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Friday March 22nd, 2013

Savour the Saviour, the latest rave thrown by promoter Tom Christos, is winding down. Dozens of his followers huddle around him. "We like to make sure he's well taken care of," says Julie White. "We've waited thousands of years for Jesus to return, and now he's back."

Tom Christos, a tall, long haired white man in thirties, claims to be the son of god -- reincarnated as a hard living, drug loving party promoter. "It used to be that only ravers followed Tom," says Randy Bergman, a sociologist who studies cults. "In the last few years, however, Tom has widened his appeal. You have people who've never been to a rave who believe in his divinity."

One unlikely convert is Nadia Abilshair, a 75 year old grandmother who joined Tom's cult last year. "My grandson, Tom bless him, told me that Jesus had returned. I didn't believe him at first, but the moment I heard him talk, it was like hearing angels sing. I knew in my heart that he really was Jesus returned." Nadia now spends her weekends selling bottled water at Tom's holy parties.

The heaven sent party promoter claims that he learned of his divine origin when he was a young child. "My dad brought me to a sacred village tucked away in a remote corner of rural Quebec," says Tom. "A small place that isn't marked on any maps, populated by the descendants of the knights templar. I was barely five years old when my father lead me to that town, brought me to the center where all the villagers had gathered."

Tom says his father pointed to a giant slab of stone that had a sword stuck in it. "My dad told me to pull it out. I did. Effortlessly. That's when all the villagers got on their knees and started to pray. At the time, I didn't know what was going on. That night, there was a huge celebration, and the mayer of this secret village told me that I was very important, and that I would be trained in the mystical arts of Christian ninjitsu."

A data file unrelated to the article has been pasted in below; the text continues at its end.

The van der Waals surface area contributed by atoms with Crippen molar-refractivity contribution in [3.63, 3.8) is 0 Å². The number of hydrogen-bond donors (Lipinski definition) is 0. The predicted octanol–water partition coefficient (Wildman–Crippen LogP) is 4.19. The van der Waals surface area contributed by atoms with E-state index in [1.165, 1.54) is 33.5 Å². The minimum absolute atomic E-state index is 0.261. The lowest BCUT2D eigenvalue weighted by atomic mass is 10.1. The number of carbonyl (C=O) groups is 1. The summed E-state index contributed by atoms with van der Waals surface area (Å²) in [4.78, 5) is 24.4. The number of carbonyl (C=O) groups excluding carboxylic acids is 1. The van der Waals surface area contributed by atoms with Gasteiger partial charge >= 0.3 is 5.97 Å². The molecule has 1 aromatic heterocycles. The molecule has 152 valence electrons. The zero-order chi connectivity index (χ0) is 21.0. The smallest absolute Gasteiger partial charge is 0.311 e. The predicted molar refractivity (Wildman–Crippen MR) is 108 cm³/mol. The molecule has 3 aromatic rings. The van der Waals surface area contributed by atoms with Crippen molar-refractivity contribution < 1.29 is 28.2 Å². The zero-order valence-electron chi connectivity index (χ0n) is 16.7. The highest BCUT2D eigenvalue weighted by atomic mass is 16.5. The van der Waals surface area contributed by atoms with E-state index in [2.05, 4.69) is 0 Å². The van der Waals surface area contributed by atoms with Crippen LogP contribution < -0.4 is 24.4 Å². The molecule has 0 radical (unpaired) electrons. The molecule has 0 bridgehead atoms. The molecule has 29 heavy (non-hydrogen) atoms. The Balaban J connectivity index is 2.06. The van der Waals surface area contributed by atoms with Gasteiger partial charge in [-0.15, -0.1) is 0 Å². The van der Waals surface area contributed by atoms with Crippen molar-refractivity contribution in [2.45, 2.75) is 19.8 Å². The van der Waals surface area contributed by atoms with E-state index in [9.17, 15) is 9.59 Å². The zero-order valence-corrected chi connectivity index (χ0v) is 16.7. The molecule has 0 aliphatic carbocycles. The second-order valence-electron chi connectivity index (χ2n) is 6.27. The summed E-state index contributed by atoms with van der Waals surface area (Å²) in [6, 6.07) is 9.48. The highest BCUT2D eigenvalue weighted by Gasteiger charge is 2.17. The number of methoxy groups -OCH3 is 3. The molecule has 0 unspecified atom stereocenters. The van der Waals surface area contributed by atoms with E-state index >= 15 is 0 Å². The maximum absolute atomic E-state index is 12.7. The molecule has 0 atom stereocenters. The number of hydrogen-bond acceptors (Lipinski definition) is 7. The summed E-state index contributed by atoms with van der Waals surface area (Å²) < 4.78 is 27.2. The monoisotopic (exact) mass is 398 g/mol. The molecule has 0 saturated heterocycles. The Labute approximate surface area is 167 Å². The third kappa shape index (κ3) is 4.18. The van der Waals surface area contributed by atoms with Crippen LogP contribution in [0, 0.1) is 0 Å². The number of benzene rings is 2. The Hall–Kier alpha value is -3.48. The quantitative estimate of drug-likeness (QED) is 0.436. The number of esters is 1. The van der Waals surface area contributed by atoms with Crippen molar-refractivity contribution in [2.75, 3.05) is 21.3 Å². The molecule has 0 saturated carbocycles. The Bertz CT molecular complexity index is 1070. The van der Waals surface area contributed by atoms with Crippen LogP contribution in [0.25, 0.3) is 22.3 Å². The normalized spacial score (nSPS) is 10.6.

Tom claims he was enrolled in a school run by Christian assassins who could trace their lineage back to the twelve apostles. "Right before Jesus died, he gathered his apostles around him in a cave deep in the hills of Judea," says Tom. "Jesus then unsheathed a sword he said had been forged in heaven, which he then inserted into the ground. He told his apostles that one day, he would return to take the sword, which he would then use to wage war on those who had sin in their hearts." Tom says that the apostles were tasked with safeguarding the swords. Months later, after Jesus died, they founded a secret league of holy warriors.

"These warriors guarded the sword for centuries. In 1703, they brought the holy blade to New France, where it remained until I pulled it out." Tom says he was trained in the art of Christian warfare. "I was taught the seven deadly arts of the Antilegomena," says Tom. "Eventually, I became disenchanted with my military training. When I was 20 years old, I knew how to kill a feral wolverine with my bare hands, but I didn't know what it felt like to kiss a girl. My teachers wanted me to smite the unworthy, but I just wanted to dance. I dropped out of assassin school, became a promoter, and moved to Montreal."

Tom won his way into the heart of Montreal's rave community within days of arriving. "Tom would hang out at my place every Friday," says Dave Littleman, a happy hardcore promoter. "He'd show up in his white tunic, starry eyed, his hair a tangled mess. He always acted like he was high. Because he was. He was high on God. And crystal meth. But mostly God."

Tom threw his first rave with Dave's help. "I leant Tom my sound system, which he used at a small outdoor dubstep party in the forests of Verdun. That party was out of this world."

It was such a hit, some ravers called the experience spiritual. "After Tom threw his dubstep party, he started getting a lot of followers. Or disciples, as he calls them," says Dave. "And who can blame them? When Tom throws a party, it does feel like God's out there dancing with you."

Tom says he's much happier being a promoter than he was being a divine assassin. "I might be Jesus reincarnated, but I've done my time. I already died for your sins, now I want to live for my sins. This whole end of the times fire and brimstone business just isn't for me. I'd rather listen to dubstep and get high."

Now Tom's disciples spread his gospel at parties across the city. "Tom is God, and God wants you to dance," says Julie White. "That's a religion anyone can get behind."
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